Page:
CNBC’s Darren Rovell reports on a site called COOLSPOTTERS, essentially the Gawker Stalker for famous people gaining street cred with merchandise. So if you see Jamie Moyer taking Centrum Silver, you find/make photographic evidence of it and upload it. Simple enough.
But what about those celebrity endorsements that could contradict? LaDanian Tomlinson, for example, was once a VitaminWater spokesman, and now shills for Gatorade. One’s owned by Coke, the other by Pepsi. Awk-ward.
Rovell asks the site’s founder Aaron LaBerge about the effectiveness of celebrity endorsement watchdog citizen journalism:
“Darren: The sports endorsement world is basically founded on the premise that we trust that these athletes use the products they promote in the advertising. How will this site change that?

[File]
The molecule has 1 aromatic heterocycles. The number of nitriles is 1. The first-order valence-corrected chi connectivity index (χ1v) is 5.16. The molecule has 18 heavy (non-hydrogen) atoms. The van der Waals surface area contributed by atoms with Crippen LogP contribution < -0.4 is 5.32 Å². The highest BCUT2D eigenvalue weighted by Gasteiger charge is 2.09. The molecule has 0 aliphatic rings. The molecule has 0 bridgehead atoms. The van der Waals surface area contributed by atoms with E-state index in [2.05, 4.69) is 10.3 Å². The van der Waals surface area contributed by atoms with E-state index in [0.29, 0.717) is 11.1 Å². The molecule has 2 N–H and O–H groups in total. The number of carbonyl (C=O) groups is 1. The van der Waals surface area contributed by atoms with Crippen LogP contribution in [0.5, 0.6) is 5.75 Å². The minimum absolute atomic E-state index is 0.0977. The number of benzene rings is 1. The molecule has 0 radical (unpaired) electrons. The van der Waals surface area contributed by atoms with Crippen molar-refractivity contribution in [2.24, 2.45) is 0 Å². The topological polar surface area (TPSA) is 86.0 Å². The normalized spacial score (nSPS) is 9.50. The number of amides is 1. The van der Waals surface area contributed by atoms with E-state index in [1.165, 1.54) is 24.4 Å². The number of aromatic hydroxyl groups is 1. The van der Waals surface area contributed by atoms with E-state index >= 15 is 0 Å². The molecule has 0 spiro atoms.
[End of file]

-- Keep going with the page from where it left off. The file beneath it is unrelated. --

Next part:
Aaron: Consumers want authenticity. Look at almost every pop-culture or sports magazine today. They all have features that show celebrities or athletes, in real life–walking down the street, using their cell phone, drinking a beverage, or just filling up their car. People want to see what is real, and that’s what Coolspotters is all about. We make it really easy to discover what products your favorite celeb or athlete is using in their everyday lives. Consumers have struggled with finding this information, and it’s never all existed in one place. Until now.”
So wait. We actually do care what famous people are using which products? Because if guys like Tomlinson are in favor of Coke and Pepsi and Dr. Pepper and Sprite and Fanta … then that’s just what we used to call a “suicide drink” growing up. I didn’t need a public endorsement to enjoy that beverage.